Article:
Where We Draw the Line With Extracurriculars

My oldest is 5 years old and we are already deep in the trenches of managing extracurriculars. It’s mind-boggling that we would even be at this phase of life already when she’s only in kindergarten. Yet she comes home roughly every six weeks with a new flyer from our Recreation District about soccer signs up, t-ball the next time, and basketball the month after. And the discussion between friends always starts at school, “Are you playing soccer this year? I am, I want you to be on my team!”

While I am very impressed with our Rec District and happy they are providing these opportunities for our community, I’m also an overwhelmed parent that can’t keep up with practices and games and everything else that comes with each sport! So, we don’t

When do we finally call it quits? 

Well, there are a lot of factors to consider. I love Mary’s perspective on this topic. I’d also like to add that we live in a very small community and participating in extracurriculars and spending Saturdays on the soccer fields is a huge community event where we all know one another and have time to socialize. This factor plays in when making a decision! 

But my biggest selling point for this decision-making process is time for free play. Are my kids coming home from school, rushing to change clothes and eat a snack, just to get back in the car and head to soccer practice? Once in a while, that’s fine! One night a week we live this way so we can make it to a tumbling class, and it’s an overall benefit to our whole family. But the rest of the week they come home, have some downtime by themselves or with screens, and then spend the rest of the evening deep in play, sometimes inside, sometimes outside. Sometimes we involve friends and neighbors, sometimes we don’t!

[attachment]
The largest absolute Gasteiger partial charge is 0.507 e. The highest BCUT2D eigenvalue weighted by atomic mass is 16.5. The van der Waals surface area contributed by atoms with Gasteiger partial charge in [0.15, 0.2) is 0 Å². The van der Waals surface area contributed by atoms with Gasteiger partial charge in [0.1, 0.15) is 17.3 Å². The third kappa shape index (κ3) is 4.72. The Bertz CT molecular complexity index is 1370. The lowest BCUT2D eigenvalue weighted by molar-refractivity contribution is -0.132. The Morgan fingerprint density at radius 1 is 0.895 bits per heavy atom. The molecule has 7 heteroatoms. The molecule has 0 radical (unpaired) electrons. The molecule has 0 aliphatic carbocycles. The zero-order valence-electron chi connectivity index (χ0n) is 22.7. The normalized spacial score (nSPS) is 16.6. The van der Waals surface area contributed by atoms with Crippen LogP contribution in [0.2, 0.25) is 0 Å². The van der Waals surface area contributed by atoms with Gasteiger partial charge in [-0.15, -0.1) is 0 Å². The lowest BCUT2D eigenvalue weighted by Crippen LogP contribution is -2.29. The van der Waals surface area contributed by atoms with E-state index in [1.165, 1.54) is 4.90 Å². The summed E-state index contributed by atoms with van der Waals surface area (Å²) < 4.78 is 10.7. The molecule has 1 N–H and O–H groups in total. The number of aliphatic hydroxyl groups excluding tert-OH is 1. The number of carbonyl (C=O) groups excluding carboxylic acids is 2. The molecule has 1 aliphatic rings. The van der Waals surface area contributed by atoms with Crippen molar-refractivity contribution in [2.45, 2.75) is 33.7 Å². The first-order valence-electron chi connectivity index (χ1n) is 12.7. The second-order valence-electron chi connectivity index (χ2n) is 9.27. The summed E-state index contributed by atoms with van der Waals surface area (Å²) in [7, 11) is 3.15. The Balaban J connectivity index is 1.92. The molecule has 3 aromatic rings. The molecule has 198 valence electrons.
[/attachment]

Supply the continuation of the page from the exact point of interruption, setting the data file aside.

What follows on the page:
But play is the real work of childhood, not basketball. Not choir practice. So when all of these extracurricular activities start interfering with playtime, that’s where and when the line is drawn in our family. 

It’s always a tricky road to navigate, though! How do you decide which extracurriculars and how many your child can and will be involved in? 

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The Librarian Makes the Library

It was a regular, sunny, Monday in May. But for my family, it was anything but ordinary. It was our first real day in the new town that we had just moved to, a small Idaho community that was completely new to us. I was unsure about the move to begin with because I absolutely loved the town we were living in previously. I was giving up great schools for my kids and friends and connections for our family by moving to a new, small town that I was not as comfortable with. 

My kids and I had to run an errand in City Hall to set up our utilities and the library is right next to City Hall, so we decided to stop in and get our library card while we were there. To give you perspective, our town’s library is a double-wide trailer. That’s the extent of how big it is. No basement, no upstairs. Just one level of a double-wide trailer. I was not impressed, to say the least! 

Reluctantly, we walked into the doors of the little, tiny library not knowing what to expect. 

Only to be met with a big, “Hello! Welcome to the library! My name is Susie, are you new in town or just visiting?” from the librarian sitting behind the front desk. She had a friendly face with an even friendlier smile.